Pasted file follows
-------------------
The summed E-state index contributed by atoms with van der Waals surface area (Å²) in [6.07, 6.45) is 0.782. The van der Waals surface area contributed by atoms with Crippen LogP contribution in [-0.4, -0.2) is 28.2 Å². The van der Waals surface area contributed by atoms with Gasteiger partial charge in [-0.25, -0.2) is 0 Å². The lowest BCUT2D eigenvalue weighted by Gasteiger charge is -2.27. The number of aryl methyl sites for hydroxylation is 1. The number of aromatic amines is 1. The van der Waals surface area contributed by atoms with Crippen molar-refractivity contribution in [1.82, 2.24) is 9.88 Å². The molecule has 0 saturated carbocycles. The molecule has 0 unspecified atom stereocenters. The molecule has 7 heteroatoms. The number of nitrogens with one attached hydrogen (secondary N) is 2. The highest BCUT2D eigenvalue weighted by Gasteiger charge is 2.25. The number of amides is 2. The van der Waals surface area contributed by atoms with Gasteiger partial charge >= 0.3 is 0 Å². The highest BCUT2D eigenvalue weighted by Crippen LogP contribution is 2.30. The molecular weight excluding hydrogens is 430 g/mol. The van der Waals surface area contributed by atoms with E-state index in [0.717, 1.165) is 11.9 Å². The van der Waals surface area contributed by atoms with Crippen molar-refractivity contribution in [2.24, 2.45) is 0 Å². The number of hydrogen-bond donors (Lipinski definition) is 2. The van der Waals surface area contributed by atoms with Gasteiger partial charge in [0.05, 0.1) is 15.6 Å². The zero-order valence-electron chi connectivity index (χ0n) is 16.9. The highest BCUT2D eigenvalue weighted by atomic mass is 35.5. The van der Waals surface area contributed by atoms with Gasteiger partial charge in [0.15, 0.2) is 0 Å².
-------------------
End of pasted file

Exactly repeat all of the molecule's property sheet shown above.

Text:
The summed E-state index contributed by atoms with van der Waals surface area (Å²) in [6.07, 6.45) is 0.782. The van der Waals surface area contributed by atoms with Crippen LogP contribution in [-0.4, -0.2) is 28.2 Å². The van der Waals surface area contributed by atoms with Gasteiger partial charge in [-0.25, -0.2) is 0 Å². The lowest BCUT2D eigenvalue weighted by Gasteiger charge is -2.27. The number of aryl methyl sites for hydroxylation is 1. The number of aromatic amines is 1. The van der Waals surface area contributed by atoms with Crippen molar-refractivity contribution in [1.82, 2.24) is 9.88 Å². The molecule has 0 saturated carbocycles. The molecule has 0 unspecified atom stereocenters. The molecule has 7 heteroatoms. The number of nitrogens with one attached hydrogen (secondary N) is 2. The highest BCUT2D eigenvalue weighted by Gasteiger charge is 2.25. The number of amides is 2. The van der Waals surface area contributed by atoms with Gasteiger partial charge >= 0.3 is 0 Å². The highest BCUT2D eigenvalue weighted by Crippen LogP contribution is 2.30. The molecular weight excluding hydrogens is 430 g/mol. The van der Waals surface area contributed by atoms with E-state index in [0.717, 1.165) is 11.9 Å². The van der Waals surface area contributed by atoms with Crippen molar-refractivity contribution in [2.24, 2.45) is 0 Å². The number of hydrogen-bond donors (Lipinski definition) is 2. The van der Waals surface area contributed by atoms with Gasteiger partial charge in [0.05, 0.1) is 15.6 Å². The zero-order valence-electron chi connectivity index (χ0n) is 16.9. The highest BCUT2D eigenvalue weighted by atomic mass is 35.5. The van der Waals surface area contributed by atoms with Gasteiger partial charge in [0.15, 0.2) is 0 Å².